Originally published: Jan. 27, 2010
The billions of dollars spent on the 2010 Olympic Winter Games don’t faze Tasha Bukovnik. And she wouldn't want to be anywhere else than Vancouver when the Games begin.
The 36-year-old Olympic super fan signed up as a volunteer for the Games as far back as 2008, carried the Olympic torch in her hometown of Invermere last Friday and attends countdown events. She’s also one of a small circle of online Games chroniclers who have started blogs and Twitter accounts to share Olympic moments they and their friends experience.
"We’re all Olympic junkies. We love the Olympic movement. We’re the kind of people that are glued to the TV, whether it’s summer Olympics or winter Olympics,” she said. "We all think of it as a once-in-a-lifetime opportunity. We’re never going to have the Games come to our home province again."
Her blog We are all Mukmuks! plays on the We are all Canucks ad campaign. It highlights the official 2010 Olympic mascots’ online sidekick, Mukmuk, which is based on the endangered Vancouver Island marmot. Bukovnik contributes money toward a foundation that strives to save the marmot from extinction.
She’s keeping a copy of her blog to share with her future children and grandchildren. She also shared her enthusiasm for the Olympics with Games-related gifts at Christmas--everyone in her family received Vancouver 2010 red mittens. She loves Games merchandise, owning Team Canada hoodies, scarves, hats and a backpack, multiple mascot plush toys, a keychain and luggage tag and at least 100 Olympic pins. She waited impatiently for Games-related Cowichan sweaters to arrive at The Bay so she could buy one.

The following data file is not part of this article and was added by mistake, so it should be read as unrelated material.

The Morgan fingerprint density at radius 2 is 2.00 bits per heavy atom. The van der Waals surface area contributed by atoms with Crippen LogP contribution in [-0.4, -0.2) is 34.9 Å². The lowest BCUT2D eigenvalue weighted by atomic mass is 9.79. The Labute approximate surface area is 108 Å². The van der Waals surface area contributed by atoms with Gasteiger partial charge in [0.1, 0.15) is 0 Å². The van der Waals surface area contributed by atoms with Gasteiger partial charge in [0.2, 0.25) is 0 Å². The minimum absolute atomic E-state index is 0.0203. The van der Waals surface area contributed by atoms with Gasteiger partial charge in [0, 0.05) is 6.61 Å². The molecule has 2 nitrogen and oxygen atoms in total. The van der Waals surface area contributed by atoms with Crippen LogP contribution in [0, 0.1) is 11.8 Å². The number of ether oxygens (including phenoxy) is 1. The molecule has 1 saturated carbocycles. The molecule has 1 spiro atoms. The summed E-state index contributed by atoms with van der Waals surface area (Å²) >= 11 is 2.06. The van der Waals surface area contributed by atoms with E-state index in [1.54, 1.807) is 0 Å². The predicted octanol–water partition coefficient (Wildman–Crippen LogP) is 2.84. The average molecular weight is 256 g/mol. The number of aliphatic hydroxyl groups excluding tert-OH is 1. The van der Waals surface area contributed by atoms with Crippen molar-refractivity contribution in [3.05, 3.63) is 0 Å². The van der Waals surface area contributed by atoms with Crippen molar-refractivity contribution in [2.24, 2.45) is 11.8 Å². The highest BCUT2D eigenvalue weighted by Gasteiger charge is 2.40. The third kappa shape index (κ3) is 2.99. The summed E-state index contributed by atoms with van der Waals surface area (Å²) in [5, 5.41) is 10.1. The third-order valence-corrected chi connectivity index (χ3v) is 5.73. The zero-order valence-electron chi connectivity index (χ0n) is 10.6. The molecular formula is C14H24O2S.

"It’s like the Olympics puked in my cubicle," she said, admitting that her enthusiasm-related consumerism makes her "sound like a real geek."
Bukovnik didn’t want to calculate the dollar amount of Games-related goods she's bought because she knows it's a little much. But her tone isn’t always rah rah. She says her post on the hideousness of the special backpack for Games volunteers received much positive response.
"It’s the ugliest backpack I've ever seen in my life," she wrote on her blog.
Bukovnik recently acknowledged the work of other "2010 personal journey" bloggers on her site. "It’s actually quite a small community," she said.
She noted one of the most prolific blogs, 2010VanFan, is written by a woman who works at the Olympic Superstore inside the Bay. Another, Journey to Vancouver 2010-Diary of a Fan is written by a woman in Toronto. Bukovnik works in communications for 2010 Legacies Now, the non-profit that supported the bid for the Games and aims to create legacies in sport and recreation, the arts, literacy across B.C.
Bukovnik believes the legacy of the Games will be positive. She notes the 2010 Games have catalyzed the construction of large, important projects and she's not concerned about civil liberties being compromised. "If people want to protest, they can protest," she said.
With only temporary traffic snarls, she can't understand how anyone would want to flee Vancouver during the Games.
"To each their own."